Yes, there absolutely were. In fact, the estimate is that one in four cowboys was, in fact, African-American. So, how did that happen?

There were a few ways, but the major one was that during the Civil War, a lot of whites went to fight...and left their slaves to tend the cattle. The slaves developed the skills and then once they were free took jobs as skilled hands.

And they found that the cowboys didn't care. White, black, Hispanic, Native American - as long as you could do the job. It only lasted for the era of mass cattle drives and the black cowboys have been mostly erased from history, pushed out of rodeos (although many black riders compete now, they were excluded for a while) and forgotten. But if you're writing westerns or weird west - remember, there were plenty of black faces under those hats.

Thursday, August 10, 2017

Can horses eat wood?

Certainly, quite a few of them think they can. Chewing wood is a problem and I've encountered horses and mules who will eat bare twigs. It doesn't really do them a lot of harm...or a lot of good either, as even they can't really digest it.

Wednesday, August 9, 2017

Why are not all horses kept on straw bedding?

If you read anything about horses, they'll talk about using straw for bedding - and often say it's the best. Why doesn't everyone use it?

The answer is because while most horses find straw unpalatable, some will cheerfully chow down on it. And they're always the ones you're trying to keep from getting fat. Always.

Tuesday, August 8, 2017

Do horses like pasta?

Yes. Preferably uncooked. Some horses will absolutely do anything for it. Just uncooked pasta (says something about how different their senses were.

Monday, August 7, 2017

Do horses cry out in pain?

Only when the pain is very extreme. Horses tend not to show pain (sometimes to the frustration of their handlers). They're more likely to express pain by snapping at other horses or humans, snapping at their own body or lashing out. They may groan, too, but again, only when in a lot of pain.

Generally, if a horse "screams" they're trying to get attention, not to tell you they're in pain.

Friday, August 4, 2017

What is the normal equine body temperature?

Between 99 and 101 degrees fahrenheit. Donkeys have a slightly different range - 97.2 to 100 F.

Thursday, August 3, 2017

Why are horse racing's top awards called the "Eclipse" awards?

After a horse, of course. In 1764, there was a solar eclipse on April Fool's Day - and that's when "Eclipse" was recorded as being born.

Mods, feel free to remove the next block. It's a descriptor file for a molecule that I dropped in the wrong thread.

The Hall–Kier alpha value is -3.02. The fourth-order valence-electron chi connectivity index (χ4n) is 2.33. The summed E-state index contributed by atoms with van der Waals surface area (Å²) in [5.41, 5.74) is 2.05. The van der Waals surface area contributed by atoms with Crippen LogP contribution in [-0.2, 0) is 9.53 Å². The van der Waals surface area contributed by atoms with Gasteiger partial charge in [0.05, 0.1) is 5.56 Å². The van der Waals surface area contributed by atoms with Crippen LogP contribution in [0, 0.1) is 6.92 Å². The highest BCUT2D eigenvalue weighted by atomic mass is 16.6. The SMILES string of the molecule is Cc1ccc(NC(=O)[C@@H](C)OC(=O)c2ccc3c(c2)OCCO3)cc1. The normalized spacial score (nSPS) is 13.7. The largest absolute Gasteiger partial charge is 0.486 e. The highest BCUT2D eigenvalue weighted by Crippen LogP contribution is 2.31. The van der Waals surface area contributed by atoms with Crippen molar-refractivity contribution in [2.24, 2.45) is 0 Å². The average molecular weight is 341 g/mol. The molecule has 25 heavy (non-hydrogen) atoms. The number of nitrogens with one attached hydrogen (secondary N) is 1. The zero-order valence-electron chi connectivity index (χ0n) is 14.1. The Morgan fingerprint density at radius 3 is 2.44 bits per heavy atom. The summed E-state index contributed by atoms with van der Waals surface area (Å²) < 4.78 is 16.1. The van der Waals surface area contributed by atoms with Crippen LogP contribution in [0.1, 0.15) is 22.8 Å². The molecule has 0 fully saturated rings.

He raced for only 17 months and was retired - because he was so good he was ruining the betting industry.

He fetched 75 sterling as a yearling...and was bought by a farmer who, instead of gelding him, bet that he could be tamed by intensive training. He was untouchably fast - and a terror to handle. At the time, racehorses were run older than they are now - he made his debut at the age of 5 and won every race he was in...ignoring his jockeys the entire time (Not like they actually knew better).

He made $6 million from racing purses and stud fees, breeding over 300 mares. In fact, it's possible the horse box was invented for Eclipse (at that time, the stallion went to the mare). Over 90 percent of English Thoroughbreds trace to him.

In addition to the awards, Eclipse gave his name to a prestigious race, a racing magazine, the main building of the Royal Veterinary College and a slew of ships. (Not to mention the fact that "Eclipse" is still a common horse name, and not just amongst racehorses).

We don't know how Eclipse would have stacked up against, say, Secretariat or any other modern racehorse because they didn't have the best timing gear back then, but he was definitely insanely fast.

Wednesday, August 2, 2017

How do horses feel about the barn cat?

It depends. For the most part, horses are perfectly fine with the barn cat. (Cats, on the other hand, seem to like horses for some reason. Or maybe they just like the way the grain attracts mice). Most horses will tolerate having a cat jump onto or sit on their back - the cat, after all, is a lot lighter than a human rider.

However, horses will sometimes get annoyed with cats. I know one who was so mad with a cat for jumping onto his back (While I was riding him so I wasn't exactly pleased with kitty either) that he glared at it and bared his teeth every time he saw it until the cat (which belonged to an employee) moved out. He never did forgive that cat.

Most of the time, though, they get on.

Tuesday, August 1, 2017

Do horses see us as other horses?

Apparently not. Horses often show very different behavior when interacting with other horses, when interacting with humans and when interacting with other species, such as the barn cat.

Horses appear quite capable of recognizing that they are a horse, you are a human, and these are not the same thing at all. This doesn't mean they can't form social bonds with us. It just means they aren't stupid ;).